In A Season for Tending she opens the door by introducing Rhoda, often called Rhodes, who is considered a bit quirky by those who know
A Season for Tending
Cindy Smallwood

Book Summary: In a community where conformity flourishes, seeds of Rhoda's odd behavior were planted long ago. Can she cultivate her relationships with the same care and tenderness that she gives her beloved garden? Old Order Amish Rhoda Byler's unusual gift and her remarkable abilities to grow herbs and berries have caused many to think her odd. As rumors mount that Rhoda's "gift" is a detriment to the community, she chooses isolation, spending her time in her
Cindy Woodsmall has written half a dozen Amish novels and I’ve previously reviewed two of them on my blog. A Season for Tending is her newest offering and the first in the Amish Vines and Orchards trilogy. As always, while Woodsmall focuses on two characters she also gives us insights into their family and friends so that we get that sense of community. The plot, however, is a little different. We’re used to the Amish being involved in quilting, retail, farming and carpentry. The apple orchard c ...more
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price 1 14 Sep 17, 2012 02:39AM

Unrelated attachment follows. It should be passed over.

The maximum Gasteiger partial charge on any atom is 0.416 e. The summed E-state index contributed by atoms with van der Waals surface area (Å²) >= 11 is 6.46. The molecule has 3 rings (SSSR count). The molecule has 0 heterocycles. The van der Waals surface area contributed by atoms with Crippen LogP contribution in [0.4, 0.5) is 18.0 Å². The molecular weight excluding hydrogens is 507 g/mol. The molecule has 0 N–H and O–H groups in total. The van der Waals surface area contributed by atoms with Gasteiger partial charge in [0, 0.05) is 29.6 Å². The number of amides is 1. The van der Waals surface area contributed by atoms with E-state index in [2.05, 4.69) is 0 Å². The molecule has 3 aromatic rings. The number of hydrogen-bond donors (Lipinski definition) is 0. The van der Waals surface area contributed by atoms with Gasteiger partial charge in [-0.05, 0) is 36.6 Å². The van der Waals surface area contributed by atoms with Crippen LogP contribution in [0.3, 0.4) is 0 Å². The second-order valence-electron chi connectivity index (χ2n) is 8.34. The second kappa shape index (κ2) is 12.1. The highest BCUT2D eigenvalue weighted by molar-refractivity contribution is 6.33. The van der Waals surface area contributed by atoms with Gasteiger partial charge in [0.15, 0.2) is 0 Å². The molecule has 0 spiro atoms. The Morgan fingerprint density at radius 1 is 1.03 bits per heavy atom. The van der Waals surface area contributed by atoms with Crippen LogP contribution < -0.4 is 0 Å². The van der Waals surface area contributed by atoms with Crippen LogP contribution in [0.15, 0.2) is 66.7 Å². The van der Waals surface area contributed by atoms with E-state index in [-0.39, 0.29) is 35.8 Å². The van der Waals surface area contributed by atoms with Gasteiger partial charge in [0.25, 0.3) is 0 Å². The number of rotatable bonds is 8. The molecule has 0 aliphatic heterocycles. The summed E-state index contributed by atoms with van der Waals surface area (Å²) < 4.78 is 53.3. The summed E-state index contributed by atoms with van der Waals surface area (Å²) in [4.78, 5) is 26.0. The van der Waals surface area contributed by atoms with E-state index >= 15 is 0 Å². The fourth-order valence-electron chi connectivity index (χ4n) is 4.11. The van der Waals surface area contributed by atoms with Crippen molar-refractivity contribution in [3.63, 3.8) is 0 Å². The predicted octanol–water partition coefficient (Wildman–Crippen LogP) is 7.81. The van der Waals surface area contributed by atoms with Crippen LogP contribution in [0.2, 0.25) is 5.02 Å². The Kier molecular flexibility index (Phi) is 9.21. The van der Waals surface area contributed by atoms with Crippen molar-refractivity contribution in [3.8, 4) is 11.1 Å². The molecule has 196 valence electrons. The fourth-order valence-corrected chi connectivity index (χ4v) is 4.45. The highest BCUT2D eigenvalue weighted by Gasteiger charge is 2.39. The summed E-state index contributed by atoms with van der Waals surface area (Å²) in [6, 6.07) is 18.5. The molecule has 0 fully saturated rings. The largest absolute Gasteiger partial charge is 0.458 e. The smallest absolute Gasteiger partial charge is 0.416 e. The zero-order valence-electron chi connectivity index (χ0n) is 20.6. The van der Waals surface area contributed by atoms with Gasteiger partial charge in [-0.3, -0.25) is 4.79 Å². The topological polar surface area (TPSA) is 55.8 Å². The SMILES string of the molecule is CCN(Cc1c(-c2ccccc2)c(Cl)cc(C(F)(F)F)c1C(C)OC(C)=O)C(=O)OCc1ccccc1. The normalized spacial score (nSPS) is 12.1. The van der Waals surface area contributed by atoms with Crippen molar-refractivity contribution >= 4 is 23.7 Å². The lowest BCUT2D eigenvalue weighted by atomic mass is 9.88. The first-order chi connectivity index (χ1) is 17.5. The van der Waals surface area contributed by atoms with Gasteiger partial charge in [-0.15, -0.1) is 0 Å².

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Cindy Woodsmall is a New York Times best-selling author who has written six novels, three novellas, and Plain Wisdom, a work of nonfiction coauthored with her dearest Old Order Amish friend, Miriam Flaud. She’s been featured on ABC Nightline and the front page of the Wall Street Journal, and has worked with National Geographic on a documentary concerning Amish life.

She is also a veteran homeschool
More about Cindy Woodsmall...
When the Morning Comes (Sisters of the Quilt, #2) When the Heart Cries (Sisters of the Quilt, #1) When the Soul Mends The Hope of Refuge The Bridge of Peace (Ada's House, #2)

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“There are no coincidences in God's providence.” 8 likes
“Pretty is as pretty does" was a stupid cliché in her estimation. Pretty is what God does in the hearts and minds of people who are a mess-whether outwardly or inwardly or both.” 5 likes